Friday, May 12, 2017

I Stream, You Stream Vol. 31

by Patrick Bromley
I'm on vacation with the family, JB and Jan right now, but I couldn't let the weekend go by without giving you all some stuff to watch!

Beyond the Gates (2016, dir. Jackson Stewart) I mean, come on. Of course I'm going to recommend this one, which just showed up on Netflix a few days ago after its Blu-ray release last week. I have been singing the praises of this movie for nearly a year now. It was my favorite horror movie of 2016 and a movie I've watched more than any other movie released in the last year. The co-writer and director, Jackson Stewart, has guested on the podcast a couple of times to talk about crazy Italian horror movies. Graham Skipper and Chase Williamson are both great. Brea Grant is in it. Barbara Crampton is in it. You may not love the movie. You may not even like it. But understanding that I love it should hopefully give you some insight into who I am -- not that you're looking for that, necessarily, but I bring it up because this is the kind of movie that speaks to me on such a personal level that it's part of my DNA. We are lucky when we find movies like that. (Watch on Netflix)
Dark Blue (2003, dir. Ron Shelton) My favorite actor gives one of his very best performances in this underrated crime drama from Ron Shelton, best known for writing and directing sports movies.
The screenplay, written by James Ellroy and David Ayer (don't hold that against it), finds Kurt Russell playing a corrupt L.A. cop in the days leading up to the riots of 1992. The supporting cast is solid and the film offers a new take on the police drama -- one rooted in a specific time and place -- but it's really Kurt Russell's electric performance that demands to be seen. The actor himself has named this as one of his favorite things he's done. He's not wrong. (Watch on Amazon Prime Video)
The Adventures of Buckaroo Banzai Across the 8th Dimension (1984, dir. W.D. Richter) Like most movies engineered to be cult films, this probably shouldn't work...but goddamn if it doesn't work like gangbusters. Between an insanely kickass cast and three movies' worth of '80s sci-fi weirdness, W.D. Richter's classic is the kind of movie that probably needed some time and perspective to fully be appreciated. As someone with an unhealthy preoccupation with movies of this period, I love a film that could only be made in the early '80s when weird genre films were accepted in wide release. Few movies represent this period better than Buckaroo Banzai. The fact that we never did get Buckaroo Banzai Against the World Crime League is something I still haven't fully gotten over. (Watch on Hulu)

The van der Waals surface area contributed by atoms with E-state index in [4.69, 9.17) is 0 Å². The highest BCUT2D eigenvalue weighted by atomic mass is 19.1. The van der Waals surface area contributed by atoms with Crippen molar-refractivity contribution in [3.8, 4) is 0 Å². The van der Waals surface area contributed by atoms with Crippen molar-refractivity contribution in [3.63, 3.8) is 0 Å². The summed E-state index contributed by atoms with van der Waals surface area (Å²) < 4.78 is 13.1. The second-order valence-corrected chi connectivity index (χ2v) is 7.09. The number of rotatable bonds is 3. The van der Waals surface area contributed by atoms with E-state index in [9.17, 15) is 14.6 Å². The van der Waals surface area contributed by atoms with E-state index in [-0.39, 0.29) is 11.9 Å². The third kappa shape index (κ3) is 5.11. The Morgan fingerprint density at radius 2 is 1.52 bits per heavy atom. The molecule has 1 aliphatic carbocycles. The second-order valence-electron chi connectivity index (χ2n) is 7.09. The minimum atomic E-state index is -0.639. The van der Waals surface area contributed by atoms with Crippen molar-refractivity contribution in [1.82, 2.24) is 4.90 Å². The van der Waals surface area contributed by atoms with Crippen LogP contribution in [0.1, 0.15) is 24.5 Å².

Nothing Bad Can Happen (2013, dir. Katrin Gebbe) This is a tough watch. A tough watch. Purported to be inspired by actual events, this German drama follows a young man who is unwavering in his Christian faith who falls in with a family that slowly begins to resent his beliefs. To test him, they begin to torture him. It's harsh and it's awful -- the kind of real-life horror that throws movies about ghosts and monsters into sharp relief. The movie isn't for everyone (I'm not even sure it's for me), but it's super interesting and often very well made. Just don't say I didn't warn you. (Watch on Shudder)
Gymkata (1985, dir. Robert Clouse) I will confess I have never seen Gymkata. It's a movie that is so ironically beloved in some circles that it has become synonymous with "so bad it's good." I have no interest in that shit, but I do have tremendous interest in a movie set in a future in which gymnastics and martial arts come together as one. If nothing else, I need to see if just to decide if it's worth the reputation. (Watch on Warner Archive)


  1. "Gymkata" is where it's at and was a childhood fav of mine. Have a great vacation you guys! Let me know if you get to sneak into the underground android factory of world domination under Epcot's Spaceship Earth.

  2. Literally watched Beyond the Gates two days in a row when it hit Netflix. Enjoy your vacation!

  3. I love that people love Buckaroo Banzai, but I just don't get it. I recently did weekend of watching Escape from New York, Big Trouble in Little China, and Buckaroo Banzai to fill some gaps in my childhood viewing, and Banzai just felt like several amazing concepts crammed into one poorly executed film. I did enjoy the other two movies (especially Big Trouble).

  4. hey, Beyond The Gates is with the guy from John Dies At The End. you could've told me before ;)

    now, of course i'm gonna see it

  5. The village of the crazies scene in Gymkata was hands down the scariest movie experience of my childhood. I had to leave the room for a few minutes whenever it came to that part.